Black leopard spotted in Africa for first time in 100 years

Leroy Wright
February 13, 2019

The creature - which nearly has a mythical status - was captured by British wildlife photographer Will Burrard-Lucas, 35, while it was prowling around the plains of Kenya in the dead of night with a full moon looming above.

A wildlife photographer captured an image of a black leopard late at night, something that's fairly uncommon among wildlife enthusiasts. Steve confirmed that it was true and he had seen several black leopards over the years.

Nine subspecies of leopard range across Africa and Asia, but melanistic versions of the cats are not evenly distributed between them.

Slinking through the darkness, these stunning images show an ultra-rare black leopard in action.

Nicholas Pilfold, from the institute for conservation research at the San Diego Zoo, is the author of an article in the African Journal of Ecology about the new photographic evidence captured by Burrard-Lucas.

A black leopard raised in captivity at the The Rhino and Lion Nature Reserve in Johannesburg.

This is the first time that one has been caught on camera "properly" in Africa for 100 years.

In a blog post, Will Burrard-Lucus tells the story of hearing how a black leopard had been sighted in Laikipia Wilderness Camp in Kenya.

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Its wide eyes can be seen looking eagerly for prey, while leopard-like spots can vaguely be seen on its sooty coat, which is the result of melanism.

The opposite of albinism, this rare genetic variation causes a surplus of pigment in an animal's skin or hair.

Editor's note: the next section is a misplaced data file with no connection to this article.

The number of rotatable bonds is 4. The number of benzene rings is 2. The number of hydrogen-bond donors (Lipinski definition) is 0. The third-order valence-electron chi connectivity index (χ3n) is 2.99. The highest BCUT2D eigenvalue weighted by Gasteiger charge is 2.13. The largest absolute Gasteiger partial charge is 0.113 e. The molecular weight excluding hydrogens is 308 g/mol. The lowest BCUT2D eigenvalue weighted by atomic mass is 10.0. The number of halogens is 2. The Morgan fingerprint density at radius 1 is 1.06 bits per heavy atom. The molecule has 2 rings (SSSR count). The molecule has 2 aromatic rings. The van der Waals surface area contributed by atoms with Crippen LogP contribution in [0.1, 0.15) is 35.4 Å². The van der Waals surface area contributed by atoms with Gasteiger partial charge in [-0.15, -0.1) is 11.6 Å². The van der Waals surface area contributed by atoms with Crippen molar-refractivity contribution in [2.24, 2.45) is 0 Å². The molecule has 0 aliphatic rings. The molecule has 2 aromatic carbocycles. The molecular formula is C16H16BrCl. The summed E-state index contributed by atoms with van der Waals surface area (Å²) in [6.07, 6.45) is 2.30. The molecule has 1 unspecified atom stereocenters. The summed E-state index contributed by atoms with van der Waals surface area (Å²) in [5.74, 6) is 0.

A black leopard is defined as the melanistic colour variant of any big cat species. He checked them and saw multiple photos of hyenas, but not a leopard.

After meeting with locals who had seen the animals, and following leopard tracks, Burrard-Lucas set up a Camtraptions camera trap that included wireless motion sensors, in the hope of photographing the animals at night.

In a video documenting his photography expedition, Burrard-Lucas filmed himself going to check the camera.

Will captured a spotted leopard on one of the camera traps, which could be the black leopard's dad.

Will has left his cameras at the park in Kenya and is flying back in a few weeks to see what else they've picked up - but time to get more pictures is running out.

"I can't believe it really". (Supplied) The Camtraptions camera trap used to capture the animal. "Melanistic leopards have been reported in and around Kenya for decades, but scientific confirmation of their existence remains quite rare", states National Geographic on their website.

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